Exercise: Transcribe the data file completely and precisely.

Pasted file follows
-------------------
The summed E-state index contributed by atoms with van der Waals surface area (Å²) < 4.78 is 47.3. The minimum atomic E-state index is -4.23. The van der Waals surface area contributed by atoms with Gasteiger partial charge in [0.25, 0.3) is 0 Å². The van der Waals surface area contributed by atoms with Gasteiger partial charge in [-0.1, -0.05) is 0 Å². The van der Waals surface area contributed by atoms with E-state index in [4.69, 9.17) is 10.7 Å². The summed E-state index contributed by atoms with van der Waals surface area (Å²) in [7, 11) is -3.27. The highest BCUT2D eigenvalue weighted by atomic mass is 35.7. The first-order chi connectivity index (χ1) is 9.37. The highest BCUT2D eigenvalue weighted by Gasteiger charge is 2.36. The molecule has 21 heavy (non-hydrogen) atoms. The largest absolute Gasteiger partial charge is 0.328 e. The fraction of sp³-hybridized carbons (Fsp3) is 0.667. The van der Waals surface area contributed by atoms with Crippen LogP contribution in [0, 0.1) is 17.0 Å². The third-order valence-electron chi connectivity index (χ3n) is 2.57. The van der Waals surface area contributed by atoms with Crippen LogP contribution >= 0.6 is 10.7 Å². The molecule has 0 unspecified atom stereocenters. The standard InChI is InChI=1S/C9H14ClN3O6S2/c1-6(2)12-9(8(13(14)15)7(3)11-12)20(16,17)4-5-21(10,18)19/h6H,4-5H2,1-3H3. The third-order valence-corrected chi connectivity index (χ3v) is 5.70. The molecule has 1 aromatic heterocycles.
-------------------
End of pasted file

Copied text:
The summed E-state index contributed by atoms with van der Waals surface area (Å²) < 4.78 is 47.3. The minimum atomic E-state index is -4.23. The van der Waals surface area contributed by atoms with Gasteiger partial charge in [0.25, 0.3) is 0 Å². The van der Waals surface area contributed by atoms with Gasteiger partial charge in [-0.1, -0.05) is 0 Å². The van der Waals surface area contributed by atoms with E-state index in [4.69, 9.17) is 10.7 Å². The summed E-state index contributed by atoms with van der Waals surface area (Å²) in [7, 11) is -3.27. The highest BCUT2D eigenvalue weighted by atomic mass is 35.7. The first-order chi connectivity index (χ1) is 9.37. The highest BCUT2D eigenvalue weighted by Gasteiger charge is 2.36. The molecule has 21 heavy (non-hydrogen) atoms. The largest absolute Gasteiger partial charge is 0.328 e. The fraction of sp³-hybridized carbons (Fsp3) is 0.667. The van der Waals surface area contributed by atoms with Crippen LogP contribution in [0, 0.1) is 17.0 Å². The third-order valence-electron chi connectivity index (χ3n) is 2.57. The van der Waals surface area contributed by atoms with Crippen LogP contribution >= 0.6 is 10.7 Å². The molecule has 0 unspecified atom stereocenters. The standard InChI is InChI=1S/C9H14ClN3O6S2/c1-6(2)12-9(8(13(14)15)7(3)11-12)20(16,17)4-5-21(10,18)19/h6H,4-5H2,1-3H3. The third-order valence-corrected chi connectivity index (χ3v) is 5.70. The molecule has 1 aromatic heterocycles.